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    • SeaVixen
    • By SeaVixen 16th May 17, 12:05 AM
    • 44Posts
    • 20Thanks
    Help for a reluctant maid of honour
    • #1
    • 16th May 17, 12:05 AM
    Help for a reluctant maid of honour 16th May 17 at 12:05 AM
    Hi all - I'm in a bit of an odd situation and would like some advice from you lovely lot.

    I'm Maid of Honour for a school friend, we're not that close anymore but she doesn't have a very wide friendship circle. The other bridesmaids are her step-sister, and her next door neighbour who moved in 6 months ago.

    This entire thing is leaving me quite frustrated. It's currently a very busy period at work for me, and my other half has some health issues that are particularly difficult at the moment. We're also trying to save up to get a house deposit, and I'm not close enough to the bride to want to spend too much on the whole thing.
    So I'm trying to straddle not having much time or money to put into this, but still wanting her to have a respectable hen party and 'do right by her'.

    If I could pull out I would, but when she asked me to be her MOH I hesitated for a second and she started crying saying that her day wouldn't be right without me. So asking her to reconsider isn't an option.

    Has anyone been through the wedding planning/MOH stuff before and maybe has any tips to make planning the hen party go smoothly? One of my problems is getting the other bridesmaids to answer my messages, or give any opinions for venue etc.

    Any experiences dealing with a bridezilla? I've got a feeling that whatever we do for a hen party, she'll say afterwards that she wanted something different. I've asked what she'd like but all she's said is that she doesn't want it to be too expensive, so no spa days etc, and that she wants karaoke. But none of the attendees are going out drinking sort of people, so this might end in sober karaoke. #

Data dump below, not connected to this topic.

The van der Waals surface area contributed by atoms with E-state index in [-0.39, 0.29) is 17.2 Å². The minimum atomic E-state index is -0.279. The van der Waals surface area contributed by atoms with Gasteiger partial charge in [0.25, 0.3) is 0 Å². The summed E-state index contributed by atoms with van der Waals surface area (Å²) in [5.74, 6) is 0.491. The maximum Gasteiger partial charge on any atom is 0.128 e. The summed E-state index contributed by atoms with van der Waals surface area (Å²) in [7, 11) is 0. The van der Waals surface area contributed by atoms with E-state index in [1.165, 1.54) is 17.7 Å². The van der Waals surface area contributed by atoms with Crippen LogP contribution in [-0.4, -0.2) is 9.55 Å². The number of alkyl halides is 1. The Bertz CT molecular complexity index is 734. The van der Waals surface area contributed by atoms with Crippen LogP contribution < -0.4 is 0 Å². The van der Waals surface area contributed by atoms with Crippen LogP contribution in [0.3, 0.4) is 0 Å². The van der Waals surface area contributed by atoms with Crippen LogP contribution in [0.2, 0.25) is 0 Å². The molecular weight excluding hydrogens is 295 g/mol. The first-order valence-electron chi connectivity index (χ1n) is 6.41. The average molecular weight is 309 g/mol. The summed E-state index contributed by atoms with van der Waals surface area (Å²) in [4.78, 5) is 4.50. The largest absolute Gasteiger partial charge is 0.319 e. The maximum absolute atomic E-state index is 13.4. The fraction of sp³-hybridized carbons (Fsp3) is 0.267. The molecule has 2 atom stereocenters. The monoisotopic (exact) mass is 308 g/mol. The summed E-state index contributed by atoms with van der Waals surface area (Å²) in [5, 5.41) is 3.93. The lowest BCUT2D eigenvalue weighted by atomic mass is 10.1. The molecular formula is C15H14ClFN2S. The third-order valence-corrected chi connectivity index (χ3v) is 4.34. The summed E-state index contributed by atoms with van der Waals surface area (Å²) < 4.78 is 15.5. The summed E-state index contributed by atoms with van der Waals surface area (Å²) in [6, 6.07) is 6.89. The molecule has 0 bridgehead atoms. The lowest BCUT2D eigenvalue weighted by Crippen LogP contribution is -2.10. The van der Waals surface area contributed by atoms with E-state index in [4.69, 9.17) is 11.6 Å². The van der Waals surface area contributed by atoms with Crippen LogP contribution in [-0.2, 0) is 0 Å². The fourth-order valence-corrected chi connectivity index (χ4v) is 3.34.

I'm also worried that she'll ask me to make a speech, as there is very little I would be able to say. Any advice along that line would be great too!

    Any words of wisdom would be much appreciated.
Page 1
    • By ERICS MUM 16th May 17, 1:22 AM
    • 3,483 Posts
    • 6,465 Thanks
    • #2
    • 16th May 17, 1:22 AM
    • #2
    • 16th May 17, 1:22 AM
    It's a toughie but you can plough through it !

    We have a local Indian restaurant that runs 'tribute' nights every couple of weeks and they are hilarious. We've been to a few and been entertained while we eat. Usually people sing along or even get up and have a dance. It doesn't work out expensive and everyone can get involved as much or as little as they want without spoiling it for the others.

    Anyway that's my round-about way of saying that you might have something similar in your neck of the woods that would suit.

    Good luck, you are doing a good thing. Xx
    • savvy
    • By savvy 18th May 17, 4:24 PM
    • 29,799 Posts
    • 45,451 Thanks
    • #3
    • 18th May 17, 4:24 PM
    • #3
    • 18th May 17, 4:24 PM
    Ah what a pickle lol! Have you considered Group On/High Life deals for a spa type day seeing as you sound a smallish group? If you are larger, then get people to pair up for 2 for 1 type offers at the same place on the same day, so they share the costs?